The strengths of this approach notwithstanding, there are problems. First of all, while Gal-Or's critique of quantum mechanics is powerful, he does not show exactly what we should do with it. It is one thing to relegate it to the status of a special theory and quite another thing to unify that special theory with his larger relativistic and thermodynamic framework. Gal-Or's synthesis, furthermore, is dependent on the larger Big-Bang cosmology, the empirical problems of which he seems unaware, or at least chooses not to address. Gal-Or's understanding of organization, finally, is seriously constrained by his insistence on the priority of physical concepts. While gravity can produce an objective structuring, he does not show how it produces purposefulness, nor does he ever really settle the question of the ultimate purposefulness of the universe, remaining caught, as it were, between Aristotle, to whom he aspires, and Spinoza, with whom he is ultimately more comfortable.

The third approach to unification, holism, and emergent organization from within the physical sciences illustrates especially well how substantive rejection of key aspects of atomism and mechanism can exist side by side with an understanding of "unification" which remains wholly within the old paradigm. I would like to discuss two distinct examples of this approach: the work of David Bohm (Bohm 1980), and that of Ilya Prigogine and his students.

Bohm's starting point is a recognition that both of the great theoretical innovations in physical theory of this century, relativity and quantum mechanics, call into question the atomism which had dominated science since at least the time of Newton. Relativity calls this idea into question because the notion of rigid bodies and point particles implies signals faster than light, which relativity forbids; relativistic theory understands the cosmic order rather in terms of events

and processes in a universe which must be regarded as an unbroken whole (Bohm 1980: 123-125). Quantum theory calls atomism into question with its concepts of particle-wave duality and nonlocality (Bohm 1980: 128-129). At the same time, he argues, both relativity and quantum mechanics fail to break decisively with atomism, mutually contradictory elements of which they conserve. The concept of signaling which is central to relativity implies an autonomy between events which quantum mechanics forbids; quantum theory, for its part, assumes the autonomy of quantum states prior to observation in a way which contradicts relativity. Behind this contradiction lies the underlying difference between discrete quantum and continuous relativistic orders (Bohm 1980: 136-137).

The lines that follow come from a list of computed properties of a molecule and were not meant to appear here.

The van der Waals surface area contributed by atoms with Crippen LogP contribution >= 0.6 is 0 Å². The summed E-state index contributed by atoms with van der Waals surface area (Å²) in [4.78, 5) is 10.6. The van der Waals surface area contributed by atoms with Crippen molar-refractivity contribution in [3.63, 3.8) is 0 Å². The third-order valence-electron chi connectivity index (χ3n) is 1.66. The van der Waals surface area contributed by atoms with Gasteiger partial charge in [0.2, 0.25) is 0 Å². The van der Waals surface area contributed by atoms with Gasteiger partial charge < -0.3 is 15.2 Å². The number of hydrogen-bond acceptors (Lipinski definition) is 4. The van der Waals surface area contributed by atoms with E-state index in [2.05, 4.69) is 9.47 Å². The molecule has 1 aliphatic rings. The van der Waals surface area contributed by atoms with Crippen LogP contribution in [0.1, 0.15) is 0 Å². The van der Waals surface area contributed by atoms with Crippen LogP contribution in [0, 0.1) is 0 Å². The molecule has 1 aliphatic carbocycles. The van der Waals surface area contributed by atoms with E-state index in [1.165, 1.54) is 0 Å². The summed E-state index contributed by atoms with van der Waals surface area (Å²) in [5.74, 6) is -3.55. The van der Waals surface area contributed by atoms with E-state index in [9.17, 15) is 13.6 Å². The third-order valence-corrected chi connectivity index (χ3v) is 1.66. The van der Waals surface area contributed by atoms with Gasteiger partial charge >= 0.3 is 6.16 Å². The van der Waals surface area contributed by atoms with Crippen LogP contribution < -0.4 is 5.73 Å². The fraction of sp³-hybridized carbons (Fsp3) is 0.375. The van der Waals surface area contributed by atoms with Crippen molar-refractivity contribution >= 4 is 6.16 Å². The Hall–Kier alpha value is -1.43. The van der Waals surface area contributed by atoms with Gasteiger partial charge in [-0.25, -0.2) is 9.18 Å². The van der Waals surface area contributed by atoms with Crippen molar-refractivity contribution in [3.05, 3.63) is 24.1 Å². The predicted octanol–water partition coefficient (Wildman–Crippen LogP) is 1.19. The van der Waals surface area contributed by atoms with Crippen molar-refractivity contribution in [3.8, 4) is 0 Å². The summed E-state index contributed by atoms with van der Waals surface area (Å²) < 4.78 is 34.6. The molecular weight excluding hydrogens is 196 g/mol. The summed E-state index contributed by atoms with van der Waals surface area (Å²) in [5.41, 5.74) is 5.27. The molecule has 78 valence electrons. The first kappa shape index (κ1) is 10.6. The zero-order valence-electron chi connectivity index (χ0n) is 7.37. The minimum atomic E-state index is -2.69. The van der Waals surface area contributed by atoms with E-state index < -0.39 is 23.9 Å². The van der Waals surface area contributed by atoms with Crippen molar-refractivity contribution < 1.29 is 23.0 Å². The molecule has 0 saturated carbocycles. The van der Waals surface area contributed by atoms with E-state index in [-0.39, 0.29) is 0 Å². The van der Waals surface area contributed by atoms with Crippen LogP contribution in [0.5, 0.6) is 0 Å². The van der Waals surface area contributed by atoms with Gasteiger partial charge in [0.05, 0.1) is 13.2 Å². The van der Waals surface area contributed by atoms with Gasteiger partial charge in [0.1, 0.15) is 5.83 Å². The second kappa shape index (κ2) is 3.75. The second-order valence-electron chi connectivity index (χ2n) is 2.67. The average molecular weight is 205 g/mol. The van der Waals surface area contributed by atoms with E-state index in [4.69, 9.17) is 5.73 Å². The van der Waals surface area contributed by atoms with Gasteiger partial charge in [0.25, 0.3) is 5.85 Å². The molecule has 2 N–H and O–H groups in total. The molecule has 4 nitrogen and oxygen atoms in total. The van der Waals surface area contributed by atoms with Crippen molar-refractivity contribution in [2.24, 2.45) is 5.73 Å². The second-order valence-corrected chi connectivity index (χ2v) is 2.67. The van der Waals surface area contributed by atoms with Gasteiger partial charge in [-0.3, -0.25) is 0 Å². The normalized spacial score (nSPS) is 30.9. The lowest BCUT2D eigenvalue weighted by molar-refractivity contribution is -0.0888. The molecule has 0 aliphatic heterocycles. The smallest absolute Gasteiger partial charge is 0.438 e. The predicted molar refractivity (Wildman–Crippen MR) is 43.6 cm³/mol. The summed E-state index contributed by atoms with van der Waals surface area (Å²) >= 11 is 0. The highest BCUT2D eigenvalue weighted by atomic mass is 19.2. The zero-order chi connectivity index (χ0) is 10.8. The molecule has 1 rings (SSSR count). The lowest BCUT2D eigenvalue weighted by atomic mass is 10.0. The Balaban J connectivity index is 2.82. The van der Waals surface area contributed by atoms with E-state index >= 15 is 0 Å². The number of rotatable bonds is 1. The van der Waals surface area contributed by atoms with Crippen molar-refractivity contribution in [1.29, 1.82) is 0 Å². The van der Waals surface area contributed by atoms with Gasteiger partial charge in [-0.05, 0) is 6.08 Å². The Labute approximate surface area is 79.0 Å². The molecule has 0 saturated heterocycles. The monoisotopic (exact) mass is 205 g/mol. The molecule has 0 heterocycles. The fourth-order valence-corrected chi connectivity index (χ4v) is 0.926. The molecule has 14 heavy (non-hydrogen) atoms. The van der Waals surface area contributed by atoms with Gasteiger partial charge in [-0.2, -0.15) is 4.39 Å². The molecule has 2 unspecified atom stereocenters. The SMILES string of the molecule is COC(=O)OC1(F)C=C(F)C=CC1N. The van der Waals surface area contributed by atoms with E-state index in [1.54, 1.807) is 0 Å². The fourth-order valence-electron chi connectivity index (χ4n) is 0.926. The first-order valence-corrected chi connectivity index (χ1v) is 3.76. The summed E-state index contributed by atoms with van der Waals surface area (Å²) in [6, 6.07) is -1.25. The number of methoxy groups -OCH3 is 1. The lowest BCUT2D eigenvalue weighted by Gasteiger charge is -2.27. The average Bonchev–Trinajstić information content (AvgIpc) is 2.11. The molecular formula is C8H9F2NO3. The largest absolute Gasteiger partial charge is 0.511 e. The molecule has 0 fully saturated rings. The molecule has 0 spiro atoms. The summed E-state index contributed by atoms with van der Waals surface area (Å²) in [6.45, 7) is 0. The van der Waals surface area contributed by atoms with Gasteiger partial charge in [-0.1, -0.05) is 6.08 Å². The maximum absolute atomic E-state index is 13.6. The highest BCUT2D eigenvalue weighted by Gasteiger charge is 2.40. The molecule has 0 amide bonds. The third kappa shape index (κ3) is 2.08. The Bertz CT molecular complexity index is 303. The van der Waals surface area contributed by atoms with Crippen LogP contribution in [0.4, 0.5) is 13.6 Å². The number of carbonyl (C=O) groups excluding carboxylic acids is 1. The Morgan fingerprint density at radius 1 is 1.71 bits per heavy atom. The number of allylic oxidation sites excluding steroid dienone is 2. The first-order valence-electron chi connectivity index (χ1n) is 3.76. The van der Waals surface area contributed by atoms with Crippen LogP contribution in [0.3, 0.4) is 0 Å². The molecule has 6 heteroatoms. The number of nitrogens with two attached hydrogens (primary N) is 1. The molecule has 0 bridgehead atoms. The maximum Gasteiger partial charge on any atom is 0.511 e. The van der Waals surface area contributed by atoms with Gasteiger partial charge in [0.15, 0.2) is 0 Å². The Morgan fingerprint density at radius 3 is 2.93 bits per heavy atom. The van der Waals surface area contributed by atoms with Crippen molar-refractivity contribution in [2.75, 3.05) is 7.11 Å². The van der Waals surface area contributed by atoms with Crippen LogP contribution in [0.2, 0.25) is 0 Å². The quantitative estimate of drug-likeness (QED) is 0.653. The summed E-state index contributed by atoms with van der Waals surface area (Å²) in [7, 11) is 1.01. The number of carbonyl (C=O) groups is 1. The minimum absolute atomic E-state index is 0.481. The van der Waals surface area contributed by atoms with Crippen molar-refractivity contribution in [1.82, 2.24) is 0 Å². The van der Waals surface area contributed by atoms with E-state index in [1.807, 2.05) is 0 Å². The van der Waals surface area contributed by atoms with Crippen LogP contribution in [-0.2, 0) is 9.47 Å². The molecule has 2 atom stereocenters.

Bohm proposes to resolve these difficulties with the notion of an underlying implicate order, various aspects of which different theories "revelate" or make explicit, while concealing others, much as quantum measurement reveals position or momentum, but not both (Bohm 1980: 144ff).

Prigogine, similarly, begins by acknowledging what he regards as the fundamental weakness of mechanistic science-its inability to explain the emergence of complex organization. His early work was centered on remedying this weakness by extending thermodynamics far into the nonlinear, nonequilibrium region and showing that, provided there is sufficient exchange of matter and energy with the environment, fluctuations from equilibrium (disorder) far from being damped may in fact be amplified, leading to large scale organization in space and time (Prigogine 1977: 49-61, Prigogine and Stengers 1984: 140-141). This insight has profound importance for understanding how life could have emerged from inorganic matter, as well as for the description of a wide range of inorganic and organic processes which have hitherto seemed at variance with physical theory. Prigogine's approach has also inspired the first real break with the hegemonic Big-Bang cosmology. Hannes Alfvn and Eric Lerner (Lerner 1991) have argued that the facts of cosmic evolution are most economically explained by a universe infinite in space and time (so that any region, however large, has an environment with which it can exchange matter and energy) over the expanse of which fluctuations (initially electromagnetic, later gravitational) have produced departures from equilibrium, leading to the formation of large scale structures, and eventually of galaxies, stars, etc.

Prigogine (Prigogine 1979) then goes on to unify this expanded thermodynamics with dynamic theory using mathematical formalisms similar to those used in quantum mechanics. He does this by treating entropy and time as noncommuting operators, like position and momentum in quantum mechanics. The result is to unify dynamics and thermodynamics without reducing one to the other. More recently he has used a similar strategy to introduce irreversibility into quantum mechanics itself, using superoperators which are both noncommuting and nondistributive (Prigogine and Petrosky 1988). While the specifics are quite different, and while Prigogine's approach is more conservative, the basic strategy for unification is not unlike Bohm's.

That Bohm sees something fundamental when he talks about the "undivided" nature of the universe is unquestionable. Similarly, the fact that Prigogine has made critical contributions to our understanding of the universe, and more specifically to the defeat of cosmological pessimism and entropism, can hardly be doubted. Precisely because of these contributions, however, the limitations of their strategies stand out clearly. This is especially true of their basically common strategy for unification, which ultimately seems to have little in the way explanatory power. It replaces a larger number of more specific formalisms with a smaller number of more general ones, and even, in the more radical form advocated by Bohm, develops a metaformalism in which all possible formalisms can be embedded. It describes more with less. But Bohm cannot explain physically the relationship between the continuous and discrete orders "revelated" by relativity and quantum mechanics respectively, nor can he reconcile physically the apparent contradiction between the relativistic prohibition on faster than light signalling and quantum nonlocality. Similarly, Prigogine's formalisms do not really tell us how irreversible change emerges from reversible (in this Gal-Or is superior) nor do they show, contra Tipler, that reversibility is an illusion, or to be more precise, an artifact of a certain kind of formal abstraction.